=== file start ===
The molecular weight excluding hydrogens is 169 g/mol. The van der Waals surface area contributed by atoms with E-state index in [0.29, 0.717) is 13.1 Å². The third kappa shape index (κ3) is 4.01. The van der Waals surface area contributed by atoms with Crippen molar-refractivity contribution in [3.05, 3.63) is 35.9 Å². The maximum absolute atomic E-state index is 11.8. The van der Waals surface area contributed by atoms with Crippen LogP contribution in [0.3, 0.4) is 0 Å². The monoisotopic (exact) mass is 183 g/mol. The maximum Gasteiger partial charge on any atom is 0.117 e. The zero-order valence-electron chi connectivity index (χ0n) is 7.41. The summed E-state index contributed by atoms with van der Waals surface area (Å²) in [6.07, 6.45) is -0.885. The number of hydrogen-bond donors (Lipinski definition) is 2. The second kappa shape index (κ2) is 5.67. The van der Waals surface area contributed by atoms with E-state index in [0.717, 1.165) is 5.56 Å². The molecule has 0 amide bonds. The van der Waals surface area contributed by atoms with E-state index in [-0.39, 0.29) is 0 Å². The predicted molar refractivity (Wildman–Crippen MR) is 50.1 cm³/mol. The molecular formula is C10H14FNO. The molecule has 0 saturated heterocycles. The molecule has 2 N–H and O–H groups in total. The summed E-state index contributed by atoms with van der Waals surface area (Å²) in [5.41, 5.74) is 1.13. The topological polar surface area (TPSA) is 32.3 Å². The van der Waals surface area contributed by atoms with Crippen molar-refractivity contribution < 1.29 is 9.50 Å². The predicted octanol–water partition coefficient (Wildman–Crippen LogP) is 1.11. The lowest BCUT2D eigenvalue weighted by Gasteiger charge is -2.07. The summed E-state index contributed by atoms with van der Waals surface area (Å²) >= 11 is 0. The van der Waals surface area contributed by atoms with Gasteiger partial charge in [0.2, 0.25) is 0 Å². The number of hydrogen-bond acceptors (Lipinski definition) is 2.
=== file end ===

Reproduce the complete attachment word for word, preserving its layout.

The molecular weight excluding hydrogens is 169 g/mol. The van der Waals surface area contributed by atoms with E-state index in [0.29, 0.717) is 13.1 Å². The third kappa shape index (κ3) is 4.01. The van der Waals surface area contributed by atoms with Crippen molar-refractivity contribution in [3.05, 3.63) is 35.9 Å². The maximum absolute atomic E-state index is 11.8. The van der Waals surface area contributed by atoms with Crippen LogP contribution in [0.3, 0.4) is 0 Å². The monoisotopic (exact) mass is 183 g/mol. The maximum Gasteiger partial charge on any atom is 0.117 e. The zero-order valence-electron chi connectivity index (χ0n) is 7.41. The summed E-state index contributed by atoms with van der Waals surface area (Å²) in [6.07, 6.45) is -0.885. The number of hydrogen-bond donors (Lipinski definition) is 2. The second kappa shape index (κ2) is 5.67. The van der Waals surface area contributed by atoms with E-state index in [0.717, 1.165) is 5.56 Å². The molecule has 0 amide bonds. The van der Waals surface area contributed by atoms with E-state index in [-0.39, 0.29) is 0 Å². The predicted molar refractivity (Wildman–Crippen MR) is 50.1 cm³/mol. The molecular formula is C10H14FNO. The molecule has 0 saturated heterocycles. The molecule has 2 N–H and O–H groups in total. The summed E-state index contributed by atoms with van der Waals surface area (Å²) in [5.41, 5.74) is 1.13. The topological polar surface area (TPSA) is 32.3 Å². The van der Waals surface area contributed by atoms with Crippen molar-refractivity contribution < 1.29 is 9.50 Å². The predicted octanol–water partition coefficient (Wildman–Crippen LogP) is 1.11. The lowest BCUT2D eigenvalue weighted by Gasteiger charge is -2.07. The summed E-state index contributed by atoms with van der Waals surface area (Å²) >= 11 is 0. The van der Waals surface area contributed by atoms with Gasteiger partial charge in [0.2, 0.25) is 0 Å². The number of hydrogen-bond acceptors (Lipinski definition) is 2.